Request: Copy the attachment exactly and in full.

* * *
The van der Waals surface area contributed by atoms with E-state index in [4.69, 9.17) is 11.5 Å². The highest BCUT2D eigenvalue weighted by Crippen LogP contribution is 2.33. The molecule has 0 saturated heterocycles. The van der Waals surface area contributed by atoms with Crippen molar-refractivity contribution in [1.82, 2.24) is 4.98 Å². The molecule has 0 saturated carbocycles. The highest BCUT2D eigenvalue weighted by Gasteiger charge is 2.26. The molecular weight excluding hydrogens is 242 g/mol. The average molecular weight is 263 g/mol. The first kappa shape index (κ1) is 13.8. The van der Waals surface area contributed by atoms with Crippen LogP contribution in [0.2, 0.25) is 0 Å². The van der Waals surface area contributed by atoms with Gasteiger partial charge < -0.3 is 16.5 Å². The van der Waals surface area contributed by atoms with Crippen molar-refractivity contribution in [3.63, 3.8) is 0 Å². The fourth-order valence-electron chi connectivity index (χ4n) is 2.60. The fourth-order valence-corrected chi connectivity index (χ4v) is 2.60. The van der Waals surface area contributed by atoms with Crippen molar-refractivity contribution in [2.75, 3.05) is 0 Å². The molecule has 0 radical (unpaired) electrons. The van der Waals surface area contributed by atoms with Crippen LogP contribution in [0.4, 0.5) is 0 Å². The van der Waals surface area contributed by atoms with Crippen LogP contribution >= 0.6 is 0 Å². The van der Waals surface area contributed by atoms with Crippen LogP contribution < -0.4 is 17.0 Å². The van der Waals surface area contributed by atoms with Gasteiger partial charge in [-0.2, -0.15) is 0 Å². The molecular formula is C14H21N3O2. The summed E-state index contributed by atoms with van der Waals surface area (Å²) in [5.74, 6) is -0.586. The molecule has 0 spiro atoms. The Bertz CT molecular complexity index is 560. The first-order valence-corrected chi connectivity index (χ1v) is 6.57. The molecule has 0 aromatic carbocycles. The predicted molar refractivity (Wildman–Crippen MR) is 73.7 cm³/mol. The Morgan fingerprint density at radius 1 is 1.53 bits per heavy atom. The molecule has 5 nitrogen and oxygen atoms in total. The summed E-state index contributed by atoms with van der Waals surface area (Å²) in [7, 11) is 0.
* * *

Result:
The van der Waals surface area contributed by atoms with E-state index in [4.69, 9.17) is 11.5 Å². The highest BCUT2D eigenvalue weighted by Crippen LogP contribution is 2.33. The molecule has 0 saturated heterocycles. The van der Waals surface area contributed by atoms with Crippen molar-refractivity contribution in [1.82, 2.24) is 4.98 Å². The molecule has 0 saturated carbocycles. The highest BCUT2D eigenvalue weighted by Gasteiger charge is 2.26. The molecular weight excluding hydrogens is 242 g/mol. The average molecular weight is 263 g/mol. The first kappa shape index (κ1) is 13.8. The van der Waals surface area contributed by atoms with Crippen LogP contribution in [0.2, 0.25) is 0 Å². The van der Waals surface area contributed by atoms with Gasteiger partial charge < -0.3 is 16.5 Å². The van der Waals surface area contributed by atoms with Crippen molar-refractivity contribution in [3.63, 3.8) is 0 Å². The fourth-order valence-electron chi connectivity index (χ4n) is 2.60. The fourth-order valence-corrected chi connectivity index (χ4v) is 2.60. The van der Waals surface area contributed by atoms with Crippen molar-refractivity contribution in [2.75, 3.05) is 0 Å². The molecule has 0 radical (unpaired) electrons. The van der Waals surface area contributed by atoms with Crippen LogP contribution in [0.4, 0.5) is 0 Å². The van der Waals surface area contributed by atoms with Crippen LogP contribution >= 0.6 is 0 Å². The van der Waals surface area contributed by atoms with Crippen LogP contribution < -0.4 is 17.0 Å². The van der Waals surface area contributed by atoms with Gasteiger partial charge in [-0.2, -0.15) is 0 Å². The molecular formula is C14H21N3O2. The summed E-state index contributed by atoms with van der Waals surface area (Å²) in [5.74, 6) is -0.586. The molecule has 0 spiro atoms. The Bertz CT molecular complexity index is 560. The first-order valence-corrected chi connectivity index (χ1v) is 6.57. The molecule has 0 aromatic carbocycles. The predicted molar refractivity (Wildman–Crippen MR) is 73.7 cm³/mol. The Morgan fingerprint density at radius 1 is 1.53 bits per heavy atom. The molecule has 5 nitrogen and oxygen atoms in total. The summed E-state index contributed by atoms with van der Waals surface area (Å²) in [7, 11) is 0.